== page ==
ASX300 gets “urgent wake-up call” as women executive numbers fall

ASX300 gets “urgent wake-up call” as women executive numbers fall

Photo: Marissa Grootes, via Unsplash.

New data from the 2022 Chief Executive Women Senior Executive Census (CEW Census) reveals gender equality is moving at a “glacial pace” in corporate Australia, with one in six ASX300 firms having no women in executive leadership teams.

The data shows there is also very little structural priming within executive teams for women to reach the pinnacle of CEO leadership as almost nine in 10 line roles - positions with profit and loss impact that often lead to CEO appointments - are held by men.

The census data also shows the number of women CEOs in Australia’s top companies has stagnated, remaining at 18 since last year.

In the report, CEW president Sam Mostyn says the results are an “urgent wake-up call” and that companies must act now. Otherwise it would take 100 years to reach gender parity in CEO positions.

“In this economic environment, it is vital that we enable women’s participation and leadership, one of Australia’s most available resources. We are calling for business to take purposeful, immediate action and for investors to demand gender-balanced leadership teams at the companies they invest in,” she said.

“Our Census shows that our best-performing companies are more likely to have set and achieved gender balance than companies lower in the ASX300. This reiterates what we already know – businesses achieve better results when there is gender balance. This is not just about equality – this is about smart economics and future productivity.”

On the upside, the report found that the number of companies setting gender-balanced targets grew by 7 per cent, with 51 per cent of ASX100 firms aiming for 40:40:20 (40 per cent men, 40 per cent women, 20 per cent any gender) in senior leadership teams. In addition, 36 per cent of ASX300 companies have set the same goal.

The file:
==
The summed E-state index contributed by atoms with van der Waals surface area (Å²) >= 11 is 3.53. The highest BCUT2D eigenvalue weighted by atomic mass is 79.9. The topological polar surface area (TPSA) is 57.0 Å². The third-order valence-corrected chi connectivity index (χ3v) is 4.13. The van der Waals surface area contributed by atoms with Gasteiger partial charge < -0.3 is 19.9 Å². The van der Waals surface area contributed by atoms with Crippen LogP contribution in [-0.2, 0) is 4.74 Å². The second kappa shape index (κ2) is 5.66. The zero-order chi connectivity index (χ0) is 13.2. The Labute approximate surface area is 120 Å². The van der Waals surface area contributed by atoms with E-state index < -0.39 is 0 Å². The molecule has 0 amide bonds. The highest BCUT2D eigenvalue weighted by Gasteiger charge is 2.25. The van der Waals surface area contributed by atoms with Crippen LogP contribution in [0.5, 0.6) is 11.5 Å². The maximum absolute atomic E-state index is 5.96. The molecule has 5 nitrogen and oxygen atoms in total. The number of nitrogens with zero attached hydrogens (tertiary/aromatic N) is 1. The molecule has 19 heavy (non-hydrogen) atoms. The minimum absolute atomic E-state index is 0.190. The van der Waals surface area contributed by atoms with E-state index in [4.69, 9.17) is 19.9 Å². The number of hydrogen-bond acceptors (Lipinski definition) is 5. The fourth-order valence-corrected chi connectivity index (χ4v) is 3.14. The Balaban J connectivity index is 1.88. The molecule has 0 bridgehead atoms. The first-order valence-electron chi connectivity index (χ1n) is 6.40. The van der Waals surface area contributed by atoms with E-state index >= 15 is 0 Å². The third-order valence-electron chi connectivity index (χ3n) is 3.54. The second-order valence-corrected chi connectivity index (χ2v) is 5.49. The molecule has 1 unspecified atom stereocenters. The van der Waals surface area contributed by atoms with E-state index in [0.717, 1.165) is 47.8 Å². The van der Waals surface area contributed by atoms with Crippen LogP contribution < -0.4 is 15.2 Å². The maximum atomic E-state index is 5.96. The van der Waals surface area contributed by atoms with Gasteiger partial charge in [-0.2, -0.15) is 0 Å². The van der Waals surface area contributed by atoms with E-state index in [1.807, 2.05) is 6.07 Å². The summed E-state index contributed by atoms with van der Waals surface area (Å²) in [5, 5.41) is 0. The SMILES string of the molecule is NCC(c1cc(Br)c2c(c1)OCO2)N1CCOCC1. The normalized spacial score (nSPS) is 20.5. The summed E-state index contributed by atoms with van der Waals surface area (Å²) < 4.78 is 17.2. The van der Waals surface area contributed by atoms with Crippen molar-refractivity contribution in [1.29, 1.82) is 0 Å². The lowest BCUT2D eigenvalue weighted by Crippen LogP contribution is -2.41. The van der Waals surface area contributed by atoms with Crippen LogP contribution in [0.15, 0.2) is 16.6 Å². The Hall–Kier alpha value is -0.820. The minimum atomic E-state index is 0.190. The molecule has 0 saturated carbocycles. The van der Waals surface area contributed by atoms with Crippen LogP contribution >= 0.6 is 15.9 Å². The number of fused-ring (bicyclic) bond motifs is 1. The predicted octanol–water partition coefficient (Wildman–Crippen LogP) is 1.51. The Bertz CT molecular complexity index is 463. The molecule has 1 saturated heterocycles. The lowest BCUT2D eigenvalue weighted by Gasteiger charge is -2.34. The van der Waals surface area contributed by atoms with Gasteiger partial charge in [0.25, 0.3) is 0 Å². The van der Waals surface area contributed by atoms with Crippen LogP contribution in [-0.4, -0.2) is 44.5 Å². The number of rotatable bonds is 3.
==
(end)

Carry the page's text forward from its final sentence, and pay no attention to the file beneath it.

“It is promising to see that more companies are setting targets to reach gender balance in their executive teams…however, it is clear that Australian companies still have a lot more work to do to increase the number of women in line leadership roles, which is the most proven pathway to the CEO role,” Spencer Stuart senior director Kerri Burgess said.

To combat gender disparity, the CEW Census recommends that companies set and monitor gender targets for leadership and line roles, identify and grow internal talent and rigorously assess their recruitment process to reduce gender bias.

Investors have also been encouraged to embed a gender lens when making investment decisions, urge companies to set gender balance with clear timeframes and implement policies that enable gender equality.

The CEW Census also recommended the government deliver universal childhood education and care, expand paid parental leave scheme for all parents, ensure workplaces are safe from sexual harassment, and prioritise organisations with gender-balanced leadership in government procurement processes.

“The data trends show gender balance won’t be achieved unless mid-career retention strategies are in place and strong talent pipelines and opportunities, particularly in line areas, are created for women to accrue suitable experience throughout their careers so they’re ready to ‘step up’ into senior roles that typically act as ‘feeder roles’ when it comes to appointing CEOs,” Bain & Company partner Agathe Gross said.

Other key findings from the 2022 CEW Census include:

  • It will take 36 years – or until 2058 – before there is 40:40:20 gender balance in line management leadership roles.
  • Of 28 CEO appointments at ASX300 companies in the past year, only four were women.
  • Women are more likely to feature in the executive leadership teams of ASX100 companies, but almost half of ASX100 companies still have no women in roles with profit and loss responsibilities.
  • Sectors leading the way with women on executive leadership teams are Utilities and Communication Services.

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